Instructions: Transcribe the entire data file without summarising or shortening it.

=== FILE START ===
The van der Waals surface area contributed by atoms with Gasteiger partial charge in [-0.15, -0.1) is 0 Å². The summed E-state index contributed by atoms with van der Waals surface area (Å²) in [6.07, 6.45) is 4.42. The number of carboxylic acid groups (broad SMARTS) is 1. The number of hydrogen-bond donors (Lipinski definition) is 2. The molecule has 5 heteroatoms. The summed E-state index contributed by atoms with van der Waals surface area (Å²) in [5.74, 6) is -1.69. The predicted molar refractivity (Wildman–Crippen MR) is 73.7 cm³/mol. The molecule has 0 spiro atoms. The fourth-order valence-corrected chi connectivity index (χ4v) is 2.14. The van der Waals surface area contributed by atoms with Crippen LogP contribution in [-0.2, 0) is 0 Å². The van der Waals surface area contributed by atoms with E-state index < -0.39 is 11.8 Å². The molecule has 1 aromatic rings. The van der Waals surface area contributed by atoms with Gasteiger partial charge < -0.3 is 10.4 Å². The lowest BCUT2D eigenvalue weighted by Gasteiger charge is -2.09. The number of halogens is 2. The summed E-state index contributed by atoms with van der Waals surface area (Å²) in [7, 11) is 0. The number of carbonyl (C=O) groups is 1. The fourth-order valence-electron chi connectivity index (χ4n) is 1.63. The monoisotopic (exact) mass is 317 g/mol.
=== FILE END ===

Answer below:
The van der Waals surface area contributed by atoms with Gasteiger partial charge in [-0.15, -0.1) is 0 Å². The summed E-state index contributed by atoms with van der Waals surface area (Å²) in [6.07, 6.45) is 4.42. The number of carboxylic acid groups (broad SMARTS) is 1. The number of hydrogen-bond donors (Lipinski definition) is 2. The molecule has 5 heteroatoms. The summed E-state index contributed by atoms with van der Waals surface area (Å²) in [5.74, 6) is -1.69. The predicted molar refractivity (Wildman–Crippen MR) is 73.7 cm³/mol. The molecule has 0 spiro atoms. The fourth-order valence-corrected chi connectivity index (χ4v) is 2.14. The van der Waals surface area contributed by atoms with Crippen LogP contribution in [-0.2, 0) is 0 Å². The van der Waals surface area contributed by atoms with E-state index < -0.39 is 11.8 Å². The molecule has 1 aromatic rings. The van der Waals surface area contributed by atoms with Gasteiger partial charge < -0.3 is 10.4 Å². The lowest BCUT2D eigenvalue weighted by Gasteiger charge is -2.09. The number of halogens is 2. The summed E-state index contributed by atoms with van der Waals surface area (Å²) in [7, 11) is 0. The number of carbonyl (C=O) groups is 1. The fourth-order valence-electron chi connectivity index (χ4n) is 1.63. The monoisotopic (exact) mass is 317 g/mol.